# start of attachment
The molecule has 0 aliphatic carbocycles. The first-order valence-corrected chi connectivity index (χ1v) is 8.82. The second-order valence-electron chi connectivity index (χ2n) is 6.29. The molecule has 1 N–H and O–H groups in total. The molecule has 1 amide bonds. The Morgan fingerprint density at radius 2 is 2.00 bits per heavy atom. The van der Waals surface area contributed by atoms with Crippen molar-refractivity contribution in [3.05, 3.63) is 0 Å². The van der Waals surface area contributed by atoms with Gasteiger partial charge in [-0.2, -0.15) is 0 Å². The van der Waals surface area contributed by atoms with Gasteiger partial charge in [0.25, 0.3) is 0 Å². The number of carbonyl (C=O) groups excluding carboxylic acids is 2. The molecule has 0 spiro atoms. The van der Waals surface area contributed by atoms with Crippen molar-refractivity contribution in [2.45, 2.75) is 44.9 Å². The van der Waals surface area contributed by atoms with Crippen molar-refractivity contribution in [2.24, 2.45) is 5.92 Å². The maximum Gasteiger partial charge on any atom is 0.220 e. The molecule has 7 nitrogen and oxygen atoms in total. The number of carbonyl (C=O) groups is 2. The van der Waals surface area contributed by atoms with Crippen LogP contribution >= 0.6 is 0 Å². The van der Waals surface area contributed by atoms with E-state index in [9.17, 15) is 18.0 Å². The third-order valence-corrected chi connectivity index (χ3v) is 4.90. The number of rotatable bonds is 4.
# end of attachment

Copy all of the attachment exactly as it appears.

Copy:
The molecule has 0 aliphatic carbocycles. The first-order valence-corrected chi connectivity index (χ1v) is 8.82. The second-order valence-electron chi connectivity index (χ2n) is 6.29. The molecule has 1 N–H and O–H groups in total. The molecule has 1 amide bonds. The Morgan fingerprint density at radius 2 is 2.00 bits per heavy atom. The van der Waals surface area contributed by atoms with Crippen molar-refractivity contribution in [3.05, 3.63) is 0 Å². The van der Waals surface area contributed by atoms with Gasteiger partial charge in [-0.2, -0.15) is 0 Å². The van der Waals surface area contributed by atoms with Gasteiger partial charge in [0.25, 0.3) is 0 Å². The number of carbonyl (C=O) groups excluding carboxylic acids is 2. The molecule has 0 spiro atoms. The van der Waals surface area contributed by atoms with Crippen molar-refractivity contribution in [2.45, 2.75) is 44.9 Å². The van der Waals surface area contributed by atoms with Crippen molar-refractivity contribution in [2.24, 2.45) is 5.92 Å². The maximum Gasteiger partial charge on any atom is 0.220 e. The molecule has 7 nitrogen and oxygen atoms in total. The number of carbonyl (C=O) groups is 2. The van der Waals surface area contributed by atoms with Crippen LogP contribution >= 0.6 is 0 Å². The van der Waals surface area contributed by atoms with E-state index in [9.17, 15) is 18.0 Å². The third-order valence-corrected chi connectivity index (χ3v) is 4.90. The number of rotatable bonds is 4.